/ 14 March 2021

THE SILLIMAN University College of Nursing recently acquired a high-fidelity birthing mannequin to conduct realistic birth simulation scenarios for student nurses amid the threat of Covid19 pandemic.

“With the implementation of the CMO (CHED Memorandum Order) on flexible learning, SU-CN proposed the purchase of Lucina, a high-fidelity birthing mannequin to meet the delivery room skills competency development of students when actual hospital experiences are unsafe during the pandemic,” SU-CN Dean Dr. Theresa Guino-o said.

Dr. Freslyn Lim-Saco, SU-CN Research and Simulations coordinator, said the wireless childbirth simulator can help faculty member to train student nurses on all stages of delivery including ‘rare emergency situation that is hard to practice on in the real-world setting’.

“Through the use of this simulator, a near-to-reality care experience will occur using a controllable birthing process and safe labor and delivery activities. Lucina allows for students’ active learning engagement in normal delivery, breech birth, shoulder dystocia, and eclampsia case scenarios facilitated by nurse faculty experts,” Lim-Saco said.

“Faculty are being trained to use the Lucina simulator for synchronous virtual simulations for its online classes and in preparation for the limited face-to-face classes. The Lucina is not the first patient simulator at SUCN. We also have two adult patient simulators and an infant patient simulator,” she added.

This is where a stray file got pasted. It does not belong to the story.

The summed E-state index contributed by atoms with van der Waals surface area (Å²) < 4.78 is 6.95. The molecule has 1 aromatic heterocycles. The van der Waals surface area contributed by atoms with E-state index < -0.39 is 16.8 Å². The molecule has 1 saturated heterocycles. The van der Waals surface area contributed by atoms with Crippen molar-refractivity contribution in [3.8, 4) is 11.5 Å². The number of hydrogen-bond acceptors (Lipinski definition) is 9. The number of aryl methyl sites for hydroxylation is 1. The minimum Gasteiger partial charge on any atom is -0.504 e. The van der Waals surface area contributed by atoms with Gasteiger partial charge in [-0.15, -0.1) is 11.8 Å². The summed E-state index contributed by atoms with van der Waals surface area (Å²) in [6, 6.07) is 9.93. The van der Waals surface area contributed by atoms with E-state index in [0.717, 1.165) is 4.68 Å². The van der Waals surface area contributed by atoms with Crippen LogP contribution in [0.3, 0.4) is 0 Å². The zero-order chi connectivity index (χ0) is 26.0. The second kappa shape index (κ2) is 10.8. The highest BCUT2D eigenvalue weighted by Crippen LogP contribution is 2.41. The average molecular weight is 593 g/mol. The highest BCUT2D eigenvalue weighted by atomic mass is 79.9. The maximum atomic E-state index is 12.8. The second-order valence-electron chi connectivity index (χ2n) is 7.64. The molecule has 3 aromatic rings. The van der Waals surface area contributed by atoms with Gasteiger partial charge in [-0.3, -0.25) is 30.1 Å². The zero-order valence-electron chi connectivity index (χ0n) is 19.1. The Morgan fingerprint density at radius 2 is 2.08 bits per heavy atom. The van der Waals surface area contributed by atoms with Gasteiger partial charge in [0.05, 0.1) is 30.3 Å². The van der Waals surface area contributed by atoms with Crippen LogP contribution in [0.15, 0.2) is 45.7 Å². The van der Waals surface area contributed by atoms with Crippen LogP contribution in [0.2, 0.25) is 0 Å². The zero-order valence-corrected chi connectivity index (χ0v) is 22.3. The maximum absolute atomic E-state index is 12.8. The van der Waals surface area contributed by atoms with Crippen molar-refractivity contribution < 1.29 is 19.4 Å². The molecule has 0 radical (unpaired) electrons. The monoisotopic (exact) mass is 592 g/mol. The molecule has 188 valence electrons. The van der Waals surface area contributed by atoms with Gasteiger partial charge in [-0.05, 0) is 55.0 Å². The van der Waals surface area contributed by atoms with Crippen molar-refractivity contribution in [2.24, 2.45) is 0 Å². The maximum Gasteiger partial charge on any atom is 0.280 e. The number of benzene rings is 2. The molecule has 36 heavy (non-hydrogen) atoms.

SU-CN Program of Leadership Excellence in Nursing Dr. Theorose June Bustillo explained Lucina uses the latest teaching technology to provide a life-like delivery experience for students to practice their skills in a convincing and safe environment.

“A realistic simulator is an important learning tool for student nurses. Simulations are not a substitute for real experiences but most of the high-risk scenarios don’t happen very often and nursing students need the simulators to practice on. Practicing on Lucina would mean that our nursing students will be better prepared for real-life births during their clinical rotations,” said Bustillo.

On the other hand, SUCN Graduate Studies Program coordinator Dr. Maria Theresa Belciña said student nurses are guided and supported by a faculty member while they practice in a simulation and are given the chance to improve their performance in the next session without harming a real patient.

“An example is to allow the students to identify what is needed in terms of intervention at a specific period of the scenario,” Belciña added.